From Middle English apesen, from Old French apeser (“to pacify, bring to peace”).
appease (third-person singular simple present appeases, present participle appeasing, simple past and past participle appeased)
- To make quiet; to calm; to reduce to a state of peace; to dispel (anger or hatred).
- to appease the tumult of the ocean
- 1897, Bram Stoker, Dracula Chapter 21
- `First, a little refreshment to reward my exertions. You may as well be quiet. It is not the first time, or the second, that your veins have appeased my thirst!'
- To come to terms with; to adapt to the demands of.
- They appeased the angry gods with burnt offerings.
Terms derived from appease
To make quiet; to calm; to reduce to a state of peace; to still; to pacify
- Armenian: խաղաղեցնել (hy) (xałałecʿnel), հանդարտեցնել (hy) (handartecʿnel), մեղմել (hy) (mełmel)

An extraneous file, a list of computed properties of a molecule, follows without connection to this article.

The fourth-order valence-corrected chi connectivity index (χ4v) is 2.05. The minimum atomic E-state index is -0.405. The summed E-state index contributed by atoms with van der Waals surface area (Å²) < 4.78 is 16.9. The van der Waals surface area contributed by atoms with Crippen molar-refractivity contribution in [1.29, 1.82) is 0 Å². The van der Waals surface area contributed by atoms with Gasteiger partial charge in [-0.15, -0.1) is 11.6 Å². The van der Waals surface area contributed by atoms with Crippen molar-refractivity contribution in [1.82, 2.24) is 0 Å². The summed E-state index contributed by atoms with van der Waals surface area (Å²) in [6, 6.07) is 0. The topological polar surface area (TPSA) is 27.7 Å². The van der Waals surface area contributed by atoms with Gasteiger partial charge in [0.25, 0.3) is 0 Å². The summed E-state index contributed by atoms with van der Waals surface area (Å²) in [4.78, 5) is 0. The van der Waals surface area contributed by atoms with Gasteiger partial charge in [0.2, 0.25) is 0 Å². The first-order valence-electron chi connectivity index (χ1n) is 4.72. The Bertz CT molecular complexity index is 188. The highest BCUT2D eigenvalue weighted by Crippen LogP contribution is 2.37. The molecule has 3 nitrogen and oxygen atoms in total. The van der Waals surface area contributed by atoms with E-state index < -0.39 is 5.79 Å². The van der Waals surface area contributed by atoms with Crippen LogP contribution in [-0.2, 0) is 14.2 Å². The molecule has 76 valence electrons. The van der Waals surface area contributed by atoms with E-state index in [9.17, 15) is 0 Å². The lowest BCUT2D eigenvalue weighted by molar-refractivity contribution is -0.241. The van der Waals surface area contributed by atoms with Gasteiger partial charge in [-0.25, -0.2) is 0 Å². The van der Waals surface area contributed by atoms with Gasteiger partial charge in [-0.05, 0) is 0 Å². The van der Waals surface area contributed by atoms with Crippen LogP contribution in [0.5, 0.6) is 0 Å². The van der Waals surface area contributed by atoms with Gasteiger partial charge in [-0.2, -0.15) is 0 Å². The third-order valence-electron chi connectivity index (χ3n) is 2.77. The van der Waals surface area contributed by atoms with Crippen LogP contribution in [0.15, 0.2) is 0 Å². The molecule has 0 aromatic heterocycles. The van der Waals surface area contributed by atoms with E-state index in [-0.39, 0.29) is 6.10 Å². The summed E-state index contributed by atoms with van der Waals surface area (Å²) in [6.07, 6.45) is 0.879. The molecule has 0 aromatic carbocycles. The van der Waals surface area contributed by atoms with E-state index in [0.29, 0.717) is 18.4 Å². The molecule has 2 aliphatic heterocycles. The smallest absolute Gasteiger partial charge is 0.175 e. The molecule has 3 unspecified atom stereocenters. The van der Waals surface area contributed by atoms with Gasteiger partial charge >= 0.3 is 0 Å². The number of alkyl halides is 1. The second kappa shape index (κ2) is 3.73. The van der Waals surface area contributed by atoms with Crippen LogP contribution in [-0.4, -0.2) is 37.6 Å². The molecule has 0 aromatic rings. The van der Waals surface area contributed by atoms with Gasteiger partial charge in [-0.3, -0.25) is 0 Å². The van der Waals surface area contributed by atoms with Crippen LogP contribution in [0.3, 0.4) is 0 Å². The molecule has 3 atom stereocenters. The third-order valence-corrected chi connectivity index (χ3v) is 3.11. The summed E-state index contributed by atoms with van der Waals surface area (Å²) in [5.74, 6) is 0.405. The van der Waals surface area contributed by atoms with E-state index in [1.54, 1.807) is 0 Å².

- Bulgarian: укротявам (bg) (ukrotjavam), облекчавам (bg) (oblekčavam), утолявам (bg) (utoljavam)
- Mandarin: 妥协 (zh)
- Dutch: kalmeren (nl)
- Esperanto: please add this translation if you can
- Finnish: rauhoittaa (fi), tyynnyttää (fi)
- French: apaiser (fr)
- Georgian: please add this translation if you can
- German: besänftigen (de), friedlich stimmen
- Ancient: ἱλάσκομαι (hiláskomai)
- Hebrew: לפייס (le'fayes)
- Hungarian: csillapít (hu)
- Italian: placare (it), pacificare (it), calmare (it), pacificare (it), calmare (it)